Why this matters: It is generally accepted that the American banking system entered the COVID crisis in somewhat better shape than its European counterparts but then along came the brutal death of George Floyd and the continual turbulence that that has caused worldwide but mostly in the United States. A whole team of people at the American Banker magazine argue that as a result of this confluence things will never be the same again both from the point of view of product delivery and regulatory changes. The first part of this premise is that there was a surge in digital banking use during the early days of the pandemic the scale of which was unprecedented and was exacerbating the already accelerating trend toward digital delivery particularly among the major players such as JPM, BofA, Wells Fargo etc. This was hardly surprising given the nature of the disease and the reluctance of people to risk contagion. This coupled with the trend away from physical branch banking has led to a 200% rise in mobile bank registrations, an 85% increase in mobile transactions and a 45% plus increase in boomers using digital applications all in a two month period. As I say it is hard not to buy in to this scenario, The same article also argues that somehow or other both regulators and banks will need to show their soft side in terms of debt forgiveness, foreclosures etc as people of colour have been disproportionately affected. Given the amount of QE the FED has indulged in it is arguably the largest cause of wealth transfer from poor to rich yet nobody is going to do anything about that. Virtue signalling is not the business of either bankers or regulators. Alt lending has a role here in keeping the flow of funding going. Their business is to make money not be an arm of social services.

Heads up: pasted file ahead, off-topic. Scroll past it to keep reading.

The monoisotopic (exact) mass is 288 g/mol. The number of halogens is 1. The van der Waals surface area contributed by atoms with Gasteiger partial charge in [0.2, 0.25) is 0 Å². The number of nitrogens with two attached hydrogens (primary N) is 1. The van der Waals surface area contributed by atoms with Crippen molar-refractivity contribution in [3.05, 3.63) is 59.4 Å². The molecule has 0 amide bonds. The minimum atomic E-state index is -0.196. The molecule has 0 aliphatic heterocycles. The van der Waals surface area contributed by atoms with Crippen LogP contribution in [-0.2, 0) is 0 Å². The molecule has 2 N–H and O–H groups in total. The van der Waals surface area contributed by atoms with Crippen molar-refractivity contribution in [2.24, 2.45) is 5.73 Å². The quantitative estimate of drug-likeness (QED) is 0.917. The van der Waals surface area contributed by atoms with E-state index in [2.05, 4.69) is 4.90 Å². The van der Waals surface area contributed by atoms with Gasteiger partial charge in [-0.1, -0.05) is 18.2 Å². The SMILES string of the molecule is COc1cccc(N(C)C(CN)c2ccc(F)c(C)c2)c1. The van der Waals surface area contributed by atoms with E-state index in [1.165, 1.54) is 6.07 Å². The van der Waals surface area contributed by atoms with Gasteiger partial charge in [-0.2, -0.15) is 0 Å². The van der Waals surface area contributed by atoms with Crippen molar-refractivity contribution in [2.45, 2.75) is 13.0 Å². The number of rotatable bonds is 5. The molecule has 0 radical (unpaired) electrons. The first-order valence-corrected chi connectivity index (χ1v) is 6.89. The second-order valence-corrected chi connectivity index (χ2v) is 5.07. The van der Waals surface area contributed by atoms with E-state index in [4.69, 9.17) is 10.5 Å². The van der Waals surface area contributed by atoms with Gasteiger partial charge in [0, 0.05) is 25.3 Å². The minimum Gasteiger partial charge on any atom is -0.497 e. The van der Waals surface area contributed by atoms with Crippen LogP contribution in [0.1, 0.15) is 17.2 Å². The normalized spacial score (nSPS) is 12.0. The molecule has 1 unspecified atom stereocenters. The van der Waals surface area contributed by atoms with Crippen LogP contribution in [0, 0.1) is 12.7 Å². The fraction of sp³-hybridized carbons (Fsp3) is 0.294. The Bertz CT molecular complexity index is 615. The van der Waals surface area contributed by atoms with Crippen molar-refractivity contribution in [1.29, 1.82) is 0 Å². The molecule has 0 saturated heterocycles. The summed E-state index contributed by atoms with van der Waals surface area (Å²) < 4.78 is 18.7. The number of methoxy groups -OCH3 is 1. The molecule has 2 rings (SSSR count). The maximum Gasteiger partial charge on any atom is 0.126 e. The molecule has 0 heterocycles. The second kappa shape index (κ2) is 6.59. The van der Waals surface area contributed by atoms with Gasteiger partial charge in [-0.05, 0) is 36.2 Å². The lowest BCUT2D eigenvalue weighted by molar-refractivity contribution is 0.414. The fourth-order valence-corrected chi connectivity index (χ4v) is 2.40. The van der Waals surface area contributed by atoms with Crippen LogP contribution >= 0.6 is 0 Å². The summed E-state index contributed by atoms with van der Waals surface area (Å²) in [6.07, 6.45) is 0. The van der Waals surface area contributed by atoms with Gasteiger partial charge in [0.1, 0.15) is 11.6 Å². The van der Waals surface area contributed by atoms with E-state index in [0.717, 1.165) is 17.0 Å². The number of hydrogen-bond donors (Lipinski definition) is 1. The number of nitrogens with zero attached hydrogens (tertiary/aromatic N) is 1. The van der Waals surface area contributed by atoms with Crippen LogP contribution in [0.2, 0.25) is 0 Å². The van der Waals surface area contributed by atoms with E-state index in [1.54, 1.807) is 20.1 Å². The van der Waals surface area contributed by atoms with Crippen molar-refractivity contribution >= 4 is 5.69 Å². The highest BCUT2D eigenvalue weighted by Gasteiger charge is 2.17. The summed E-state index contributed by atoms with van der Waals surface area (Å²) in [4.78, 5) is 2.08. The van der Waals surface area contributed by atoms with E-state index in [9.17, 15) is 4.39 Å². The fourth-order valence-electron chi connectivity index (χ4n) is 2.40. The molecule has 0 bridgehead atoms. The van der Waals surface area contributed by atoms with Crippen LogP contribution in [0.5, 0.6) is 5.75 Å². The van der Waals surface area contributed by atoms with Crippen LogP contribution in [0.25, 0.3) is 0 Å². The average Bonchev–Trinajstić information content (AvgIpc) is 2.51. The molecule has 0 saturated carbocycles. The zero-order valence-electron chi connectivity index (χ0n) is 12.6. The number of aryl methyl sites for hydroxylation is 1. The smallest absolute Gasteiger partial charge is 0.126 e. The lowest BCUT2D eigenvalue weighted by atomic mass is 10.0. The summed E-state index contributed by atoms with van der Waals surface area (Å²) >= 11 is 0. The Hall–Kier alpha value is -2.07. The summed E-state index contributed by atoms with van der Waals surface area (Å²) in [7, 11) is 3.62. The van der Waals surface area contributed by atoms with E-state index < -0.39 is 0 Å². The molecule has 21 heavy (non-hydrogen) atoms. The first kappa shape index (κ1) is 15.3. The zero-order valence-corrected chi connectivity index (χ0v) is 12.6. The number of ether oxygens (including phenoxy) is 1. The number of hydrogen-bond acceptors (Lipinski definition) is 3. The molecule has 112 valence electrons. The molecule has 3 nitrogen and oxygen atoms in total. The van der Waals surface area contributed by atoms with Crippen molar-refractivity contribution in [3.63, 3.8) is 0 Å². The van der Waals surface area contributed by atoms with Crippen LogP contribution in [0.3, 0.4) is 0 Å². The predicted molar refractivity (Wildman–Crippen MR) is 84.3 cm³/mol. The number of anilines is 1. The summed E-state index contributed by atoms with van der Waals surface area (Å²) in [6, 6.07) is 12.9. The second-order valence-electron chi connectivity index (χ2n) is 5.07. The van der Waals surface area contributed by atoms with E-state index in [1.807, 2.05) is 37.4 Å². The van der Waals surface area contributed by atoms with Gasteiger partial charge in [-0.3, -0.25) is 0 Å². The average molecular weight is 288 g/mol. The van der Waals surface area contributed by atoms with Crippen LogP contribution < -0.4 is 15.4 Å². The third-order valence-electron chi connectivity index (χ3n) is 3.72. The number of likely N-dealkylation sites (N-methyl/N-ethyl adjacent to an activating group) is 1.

Why this matters: Last week I mentioned Oak North’s Credit Science platform and this week they announce that they have hired a silicon valley analytics guru Raj Cherabuddi to spearhead the second generation of the platform. I would not be at all surprised if the Credit Science platform quite quickly became more valuable than the banking operation itself. Certainly there has been a move towards purely technical analysis of historical data and future hypothesis becoming more important than somewhat more traditional methods in assessing credit risk. This by the way is not a new phenomenom and is in a whole variety of ways a lot better than the guesswork and archaic systems which used to be used in the not too distant past. While at an OVUM meeting in London a couple of years ago I had a chat with an analyst concerning how these applications were built and how much original knowledge had been lost and replaced by IT. OVUm considered it a threat to stability. Real knowledge of what the underlying app is trying to achieve requires knowledge of the business as well as the management of the data. I hope that Oak North are bearing this in mind.
Why this matters. A Friend told me last week that the Mittelstand, the economic powerhouse of modern Germany comprising many thousands of quite large frequently family owned companies in strategic industries and with irreplaceable knowledge is causing real concern among bankers in Frankfurt. This seems to be partly caused by the inability of German banks to provide the necessary finance to this sector due to COVID. It is widely recognised that the European banking sector is in chronic disarray and has been since the 2008 crisis yet the key issue of non performing loans continues to haunt the industry as does the relationship between banking liabilities and sovereign debt. The key advantage that Alt lenders have at the moment is that they have little baggage to carry. Unless of course they load themselves up with it in a bid to outdo the big boys. The jobs situation all over Europe including the Eurozone is appalling and can only lead to falling asset values and a growing inability of borrowers to service debt. At some time we are all going to have to face up to this.
Howard Tolman is a well-known banker, technologist and entrepreneur in London,
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